Claudine at St Clare's (by Enid Blyton)

A young friend of mine, currently aged nine, regularly borrows some of my children’s books. She has read her way through Enid Blyton’s ‘Mallory Towers’ and ‘St Clare’s’ books in order, and re-reads them apparently randomly. I don’t know what the appeal is about books set in boarding schools, but I used to enjoy these myself and it’s lovely to see someone else reading them.

Her most recent re-read was ‘Claudine at St Clare’s’, which was returned last night. I picked it up idly this morning and started reading the first chapter. It’s many years since I’ve dipped into these stories and I vaguely remembered this as one of my favourites in the series. I wondered what I would think of it now, probably around forty years after I last read it.

There are four new girls in the form, including Claudine of the title, who is the niece of Mam’zelle, the French teacher. Claudine is mischievous and likeable, brilliant at needlework but with a strong dislike of sports and swimming. Horribly caricatured of course; her lack of appreciation of the British ‘sense of honour’ could be seen as racist - and yet Claudine is an appealing character with her own strong sense of right and wrong.

Claudine is certainly the nicest of the new girls. The others are Eileen, daughter of the new and unpleasant Matron; Angela, who is beautiful, wealthy and snobby; and Pauline, who is also snobby and decidedly boastful. The book mainly focuses on these girls, with only cameo roles by the O’Sullivan twins, and their various classmates.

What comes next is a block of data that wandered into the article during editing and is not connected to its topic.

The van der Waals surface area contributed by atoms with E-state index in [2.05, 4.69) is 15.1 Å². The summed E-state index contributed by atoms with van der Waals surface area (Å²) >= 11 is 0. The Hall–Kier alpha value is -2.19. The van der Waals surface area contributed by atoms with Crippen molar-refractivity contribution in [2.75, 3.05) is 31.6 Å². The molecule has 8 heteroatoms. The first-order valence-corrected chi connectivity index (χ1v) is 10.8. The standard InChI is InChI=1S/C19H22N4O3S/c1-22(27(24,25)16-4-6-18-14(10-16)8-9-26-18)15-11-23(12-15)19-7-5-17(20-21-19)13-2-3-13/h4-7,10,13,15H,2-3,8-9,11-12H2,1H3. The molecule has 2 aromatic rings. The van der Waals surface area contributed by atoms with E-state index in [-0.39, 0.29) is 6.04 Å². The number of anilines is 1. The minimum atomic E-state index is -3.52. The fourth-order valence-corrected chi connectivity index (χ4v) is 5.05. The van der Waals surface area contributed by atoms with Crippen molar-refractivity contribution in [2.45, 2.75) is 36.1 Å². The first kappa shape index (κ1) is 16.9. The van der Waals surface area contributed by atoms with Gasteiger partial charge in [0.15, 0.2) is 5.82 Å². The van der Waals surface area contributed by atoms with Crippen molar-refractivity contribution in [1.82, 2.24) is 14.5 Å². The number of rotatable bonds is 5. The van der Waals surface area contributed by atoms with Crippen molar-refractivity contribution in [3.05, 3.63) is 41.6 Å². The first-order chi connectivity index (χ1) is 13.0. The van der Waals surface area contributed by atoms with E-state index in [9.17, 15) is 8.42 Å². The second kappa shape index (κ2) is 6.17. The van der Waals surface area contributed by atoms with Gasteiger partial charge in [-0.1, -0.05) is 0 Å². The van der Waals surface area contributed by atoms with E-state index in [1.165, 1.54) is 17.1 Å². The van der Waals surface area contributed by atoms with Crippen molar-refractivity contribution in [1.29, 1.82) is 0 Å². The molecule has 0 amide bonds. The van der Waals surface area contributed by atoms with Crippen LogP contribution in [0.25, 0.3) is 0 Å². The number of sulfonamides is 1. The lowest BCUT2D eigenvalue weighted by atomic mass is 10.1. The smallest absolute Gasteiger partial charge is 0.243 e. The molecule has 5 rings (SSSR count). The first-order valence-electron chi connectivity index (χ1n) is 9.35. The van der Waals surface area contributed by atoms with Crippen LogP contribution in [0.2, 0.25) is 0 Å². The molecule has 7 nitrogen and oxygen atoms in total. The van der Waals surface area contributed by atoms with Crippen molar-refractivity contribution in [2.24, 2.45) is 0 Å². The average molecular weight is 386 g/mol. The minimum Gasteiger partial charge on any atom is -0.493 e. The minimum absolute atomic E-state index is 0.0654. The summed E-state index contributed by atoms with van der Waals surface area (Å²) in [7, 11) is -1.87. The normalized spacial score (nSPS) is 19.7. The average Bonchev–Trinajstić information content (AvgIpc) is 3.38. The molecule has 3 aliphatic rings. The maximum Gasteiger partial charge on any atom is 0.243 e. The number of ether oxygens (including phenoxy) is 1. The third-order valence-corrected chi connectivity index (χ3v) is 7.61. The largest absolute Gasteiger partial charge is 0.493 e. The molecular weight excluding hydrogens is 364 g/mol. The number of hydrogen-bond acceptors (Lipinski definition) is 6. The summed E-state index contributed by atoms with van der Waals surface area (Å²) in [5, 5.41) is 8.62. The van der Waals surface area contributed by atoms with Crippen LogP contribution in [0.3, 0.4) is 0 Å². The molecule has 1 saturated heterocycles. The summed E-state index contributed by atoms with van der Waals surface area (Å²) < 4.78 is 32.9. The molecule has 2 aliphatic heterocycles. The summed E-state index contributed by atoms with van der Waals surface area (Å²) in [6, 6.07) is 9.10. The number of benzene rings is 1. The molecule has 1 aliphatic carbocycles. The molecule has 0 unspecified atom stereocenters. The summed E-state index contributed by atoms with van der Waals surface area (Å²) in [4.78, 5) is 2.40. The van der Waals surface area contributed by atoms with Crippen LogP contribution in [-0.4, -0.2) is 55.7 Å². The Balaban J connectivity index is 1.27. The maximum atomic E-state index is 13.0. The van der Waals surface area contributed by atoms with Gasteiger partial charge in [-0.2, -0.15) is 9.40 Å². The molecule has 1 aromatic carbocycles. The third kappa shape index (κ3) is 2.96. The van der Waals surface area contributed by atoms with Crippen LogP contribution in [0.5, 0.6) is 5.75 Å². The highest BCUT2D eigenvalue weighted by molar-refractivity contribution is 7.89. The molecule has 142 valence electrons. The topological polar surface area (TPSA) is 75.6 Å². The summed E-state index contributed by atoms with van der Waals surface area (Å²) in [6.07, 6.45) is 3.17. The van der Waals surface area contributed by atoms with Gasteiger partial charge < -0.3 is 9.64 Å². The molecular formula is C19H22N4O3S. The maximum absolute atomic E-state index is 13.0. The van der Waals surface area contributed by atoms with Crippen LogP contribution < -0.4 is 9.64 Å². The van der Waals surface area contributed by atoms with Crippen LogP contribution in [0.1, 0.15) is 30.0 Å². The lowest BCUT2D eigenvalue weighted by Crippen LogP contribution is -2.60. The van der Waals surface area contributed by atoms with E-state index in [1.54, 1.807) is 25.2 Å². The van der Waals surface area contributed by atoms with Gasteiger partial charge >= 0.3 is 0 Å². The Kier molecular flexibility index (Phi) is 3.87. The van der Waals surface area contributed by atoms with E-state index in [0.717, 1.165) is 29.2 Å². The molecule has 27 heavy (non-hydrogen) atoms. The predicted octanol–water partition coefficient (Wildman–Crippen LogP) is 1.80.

It’s old-fashioned, of course. The dialogue seems stilted, full of ‘I say!’ and ‘Look here!’ and contains some of the irritating style of discussion where one girl informs another girl of something which both would evidently know, for the sake of the reader. The situations are typecast (a stinkbomb ‘trick’, a midnight feast, a bit of tale-bearing, a half-term…) and most of the characters are excessively caricatured.

But I enjoyed reading it, with a hint of nostalgia, and the realisation that a good many moral issues are covered without preaching. Many of my values were formed in part thanks to Enid Blyton; I have a deep-rooted dislike of snobbery and cliquishness, and a horror of cheating. The shallow but good-natured Alison learns something valuable in this book, and it’s a lesson which I hope would still translate to 21st century readers.

This book was originally intended for girls of about 11-15; the main characters in the series are around eleven or twelve in the first book, ‘The Twins of St Clare’s’ (which I also re-read recently) and they are about fifteen in this one, going into the fourth form - what we would now call Year Ten. They seem a lot younger than today’s fifteen-year-olds, and decidedly naive in some ways. I don’t think that’s a bad thing in itself, but it means the book is more likely to appeal to younger children such as my nine-year-old friend.

Re-published in 2005, and often found as part of a bigger collection of St Clare's books, this is regularly available second-hand, and now even has a Kindle edition.

Review by copyright 2014 Sue's Book Reviews

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